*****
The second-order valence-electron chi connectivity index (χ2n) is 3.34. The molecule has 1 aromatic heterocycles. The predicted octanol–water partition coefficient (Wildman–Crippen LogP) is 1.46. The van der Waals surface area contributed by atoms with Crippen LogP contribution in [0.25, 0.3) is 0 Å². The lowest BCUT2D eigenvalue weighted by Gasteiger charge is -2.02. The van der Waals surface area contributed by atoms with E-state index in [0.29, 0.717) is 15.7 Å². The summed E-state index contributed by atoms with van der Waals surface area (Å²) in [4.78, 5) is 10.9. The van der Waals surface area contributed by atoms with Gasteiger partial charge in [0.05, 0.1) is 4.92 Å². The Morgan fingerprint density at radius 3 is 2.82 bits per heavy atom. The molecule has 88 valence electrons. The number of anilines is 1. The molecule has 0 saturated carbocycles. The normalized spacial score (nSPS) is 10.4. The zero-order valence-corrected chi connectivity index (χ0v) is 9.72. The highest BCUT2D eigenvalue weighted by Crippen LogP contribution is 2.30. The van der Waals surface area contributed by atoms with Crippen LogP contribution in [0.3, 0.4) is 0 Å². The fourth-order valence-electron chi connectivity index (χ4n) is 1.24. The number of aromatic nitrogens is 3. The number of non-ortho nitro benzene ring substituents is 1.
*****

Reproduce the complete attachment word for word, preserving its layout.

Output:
The second-order valence-electron chi connectivity index (χ2n) is 3.34. The molecule has 1 aromatic heterocycles. The predicted octanol–water partition coefficient (Wildman–Crippen LogP) is 1.46. The van der Waals surface area contributed by atoms with Crippen LogP contribution in [0.25, 0.3) is 0 Å². The lowest BCUT2D eigenvalue weighted by Gasteiger charge is -2.02. The van der Waals surface area contributed by atoms with E-state index in [0.29, 0.717) is 15.7 Å². The summed E-state index contributed by atoms with van der Waals surface area (Å²) in [4.78, 5) is 10.9. The van der Waals surface area contributed by atoms with Gasteiger partial charge in [0.05, 0.1) is 4.92 Å². The Morgan fingerprint density at radius 3 is 2.82 bits per heavy atom. The molecule has 88 valence electrons. The number of anilines is 1. The molecule has 0 saturated carbocycles. The normalized spacial score (nSPS) is 10.4. The zero-order valence-corrected chi connectivity index (χ0v) is 9.72. The highest BCUT2D eigenvalue weighted by Crippen LogP contribution is 2.30. The van der Waals surface area contributed by atoms with Crippen LogP contribution in [0.3, 0.4) is 0 Å². The fourth-order valence-electron chi connectivity index (χ4n) is 1.24. The number of aromatic nitrogens is 3. The number of non-ortho nitro benzene ring substituents is 1.